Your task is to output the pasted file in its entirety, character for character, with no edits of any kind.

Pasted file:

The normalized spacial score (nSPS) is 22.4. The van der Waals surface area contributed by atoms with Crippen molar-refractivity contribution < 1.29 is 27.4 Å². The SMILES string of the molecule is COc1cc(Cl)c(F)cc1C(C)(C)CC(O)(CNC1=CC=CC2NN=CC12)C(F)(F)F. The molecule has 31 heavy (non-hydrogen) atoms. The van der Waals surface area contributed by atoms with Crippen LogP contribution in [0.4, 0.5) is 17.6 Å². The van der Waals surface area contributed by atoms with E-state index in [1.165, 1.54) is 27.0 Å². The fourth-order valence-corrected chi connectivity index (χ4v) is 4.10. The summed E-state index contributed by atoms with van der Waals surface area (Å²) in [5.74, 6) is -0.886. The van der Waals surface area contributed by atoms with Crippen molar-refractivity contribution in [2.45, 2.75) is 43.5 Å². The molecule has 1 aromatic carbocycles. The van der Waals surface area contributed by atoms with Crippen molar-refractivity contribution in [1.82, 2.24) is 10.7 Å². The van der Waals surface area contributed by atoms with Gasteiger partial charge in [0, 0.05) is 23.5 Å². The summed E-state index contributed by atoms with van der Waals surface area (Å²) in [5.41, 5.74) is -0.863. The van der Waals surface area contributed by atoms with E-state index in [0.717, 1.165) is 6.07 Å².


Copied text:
The normalized spacial score (nSPS) is 22.4. The van der Waals surface area contributed by atoms with Crippen molar-refractivity contribution < 1.29 is 27.4 Å². The SMILES string of the molecule is COc1cc(Cl)c(F)cc1C(C)(C)CC(O)(CNC1=CC=CC2NN=CC12)C(F)(F)F. The molecule has 31 heavy (non-hydrogen) atoms. The van der Waals surface area contributed by atoms with Crippen LogP contribution in [0.4, 0.5) is 17.6 Å². The van der Waals surface area contributed by atoms with E-state index in [1.165, 1.54) is 27.0 Å². The fourth-order valence-corrected chi connectivity index (χ4v) is 4.10. The summed E-state index contributed by atoms with van der Waals surface area (Å²) in [5.74, 6) is -0.886. The van der Waals surface area contributed by atoms with Crippen molar-refractivity contribution in [2.45, 2.75) is 43.5 Å². The molecule has 1 aromatic carbocycles. The van der Waals surface area contributed by atoms with Crippen molar-refractivity contribution in [1.82, 2.24) is 10.7 Å². The van der Waals surface area contributed by atoms with Gasteiger partial charge in [0, 0.05) is 23.5 Å². The summed E-state index contributed by atoms with van der Waals surface area (Å²) in [5.41, 5.74) is -0.863. The van der Waals surface area contributed by atoms with E-state index in [0.717, 1.165) is 6.07 Å².